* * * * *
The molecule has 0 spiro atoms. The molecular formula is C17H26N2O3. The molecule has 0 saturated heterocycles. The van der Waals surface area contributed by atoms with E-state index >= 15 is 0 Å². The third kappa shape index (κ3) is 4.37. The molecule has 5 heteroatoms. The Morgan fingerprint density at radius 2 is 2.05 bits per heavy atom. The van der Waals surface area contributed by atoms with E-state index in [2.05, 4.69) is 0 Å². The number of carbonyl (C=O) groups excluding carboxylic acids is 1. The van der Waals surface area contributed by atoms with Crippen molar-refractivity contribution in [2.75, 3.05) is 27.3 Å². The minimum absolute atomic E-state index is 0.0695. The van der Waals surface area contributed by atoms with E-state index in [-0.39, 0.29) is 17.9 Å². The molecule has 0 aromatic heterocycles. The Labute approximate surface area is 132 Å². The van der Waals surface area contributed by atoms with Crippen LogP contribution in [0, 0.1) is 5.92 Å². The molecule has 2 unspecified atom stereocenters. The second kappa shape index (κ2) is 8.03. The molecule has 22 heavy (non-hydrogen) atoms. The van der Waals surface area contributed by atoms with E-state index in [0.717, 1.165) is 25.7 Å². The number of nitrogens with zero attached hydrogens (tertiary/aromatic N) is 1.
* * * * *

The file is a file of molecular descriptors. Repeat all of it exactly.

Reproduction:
The molecule has 0 spiro atoms. The molecular formula is C17H26N2O3. The molecule has 0 saturated heterocycles. The van der Waals surface area contributed by atoms with E-state index >= 15 is 0 Å². The third kappa shape index (κ3) is 4.37. The molecule has 5 heteroatoms. The Morgan fingerprint density at radius 2 is 2.05 bits per heavy atom. The van der Waals surface area contributed by atoms with E-state index in [2.05, 4.69) is 0 Å². The number of carbonyl (C=O) groups excluding carboxylic acids is 1. The van der Waals surface area contributed by atoms with Crippen molar-refractivity contribution in [2.75, 3.05) is 27.3 Å². The minimum absolute atomic E-state index is 0.0695. The van der Waals surface area contributed by atoms with E-state index in [-0.39, 0.29) is 17.9 Å². The molecule has 0 aromatic heterocycles. The Labute approximate surface area is 132 Å². The van der Waals surface area contributed by atoms with Crippen LogP contribution in [0, 0.1) is 5.92 Å². The molecule has 2 unspecified atom stereocenters. The second kappa shape index (κ2) is 8.03. The molecule has 22 heavy (non-hydrogen) atoms. The van der Waals surface area contributed by atoms with E-state index in [0.717, 1.165) is 25.7 Å². The number of nitrogens with zero attached hydrogens (tertiary/aromatic N) is 1.